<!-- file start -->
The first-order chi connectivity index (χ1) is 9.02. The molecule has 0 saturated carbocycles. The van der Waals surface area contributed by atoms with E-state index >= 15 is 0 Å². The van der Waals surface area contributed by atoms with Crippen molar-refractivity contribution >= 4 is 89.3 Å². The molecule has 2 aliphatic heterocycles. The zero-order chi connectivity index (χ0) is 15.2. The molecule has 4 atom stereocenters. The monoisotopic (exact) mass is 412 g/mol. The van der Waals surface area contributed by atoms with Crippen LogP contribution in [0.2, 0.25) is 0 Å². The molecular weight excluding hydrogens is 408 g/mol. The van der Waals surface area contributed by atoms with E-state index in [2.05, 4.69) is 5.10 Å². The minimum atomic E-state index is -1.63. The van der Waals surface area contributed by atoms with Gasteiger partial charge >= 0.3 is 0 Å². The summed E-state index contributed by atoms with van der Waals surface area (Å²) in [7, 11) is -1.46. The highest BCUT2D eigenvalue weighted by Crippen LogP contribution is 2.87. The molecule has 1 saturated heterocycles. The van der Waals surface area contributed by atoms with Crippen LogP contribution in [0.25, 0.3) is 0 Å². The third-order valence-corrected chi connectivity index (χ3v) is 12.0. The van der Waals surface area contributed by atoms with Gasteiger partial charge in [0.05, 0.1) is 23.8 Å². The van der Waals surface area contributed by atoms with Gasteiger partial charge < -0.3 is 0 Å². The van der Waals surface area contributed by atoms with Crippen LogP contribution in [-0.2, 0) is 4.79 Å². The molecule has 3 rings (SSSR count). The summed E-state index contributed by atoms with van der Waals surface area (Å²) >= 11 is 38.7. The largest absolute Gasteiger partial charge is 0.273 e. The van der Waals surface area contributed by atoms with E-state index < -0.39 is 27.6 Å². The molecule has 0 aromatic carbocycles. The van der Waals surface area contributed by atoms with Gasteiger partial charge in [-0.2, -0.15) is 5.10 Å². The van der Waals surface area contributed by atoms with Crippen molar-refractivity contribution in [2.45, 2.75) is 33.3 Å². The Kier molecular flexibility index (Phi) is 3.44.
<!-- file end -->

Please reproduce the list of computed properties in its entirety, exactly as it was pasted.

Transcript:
The first-order chi connectivity index (χ1) is 9.02. The molecule has 0 saturated carbocycles. The van der Waals surface area contributed by atoms with E-state index >= 15 is 0 Å². The van der Waals surface area contributed by atoms with Crippen molar-refractivity contribution >= 4 is 89.3 Å². The molecule has 2 aliphatic heterocycles. The zero-order chi connectivity index (χ0) is 15.2. The molecule has 4 atom stereocenters. The monoisotopic (exact) mass is 412 g/mol. The van der Waals surface area contributed by atoms with Crippen LogP contribution in [0.2, 0.25) is 0 Å². The molecular weight excluding hydrogens is 408 g/mol. The van der Waals surface area contributed by atoms with E-state index in [2.05, 4.69) is 5.10 Å². The minimum atomic E-state index is -1.63. The van der Waals surface area contributed by atoms with Gasteiger partial charge >= 0.3 is 0 Å². The summed E-state index contributed by atoms with van der Waals surface area (Å²) in [7, 11) is -1.46. The highest BCUT2D eigenvalue weighted by Crippen LogP contribution is 2.87. The molecule has 1 saturated heterocycles. The van der Waals surface area contributed by atoms with Crippen LogP contribution in [0.25, 0.3) is 0 Å². The third-order valence-corrected chi connectivity index (χ3v) is 12.0. The van der Waals surface area contributed by atoms with Gasteiger partial charge in [0.05, 0.1) is 23.8 Å². The van der Waals surface area contributed by atoms with Gasteiger partial charge < -0.3 is 0 Å². The van der Waals surface area contributed by atoms with Crippen LogP contribution in [-0.2, 0) is 4.79 Å². The molecule has 3 rings (SSSR count). The summed E-state index contributed by atoms with van der Waals surface area (Å²) >= 11 is 38.7. The largest absolute Gasteiger partial charge is 0.273 e. The van der Waals surface area contributed by atoms with E-state index < -0.39 is 27.6 Å². The molecule has 0 aromatic carbocycles. The van der Waals surface area contributed by atoms with Gasteiger partial charge in [-0.2, -0.15) is 5.10 Å². The van der Waals surface area contributed by atoms with Crippen molar-refractivity contribution in [2.45, 2.75) is 33.3 Å². The Kier molecular flexibility index (Phi) is 3.44.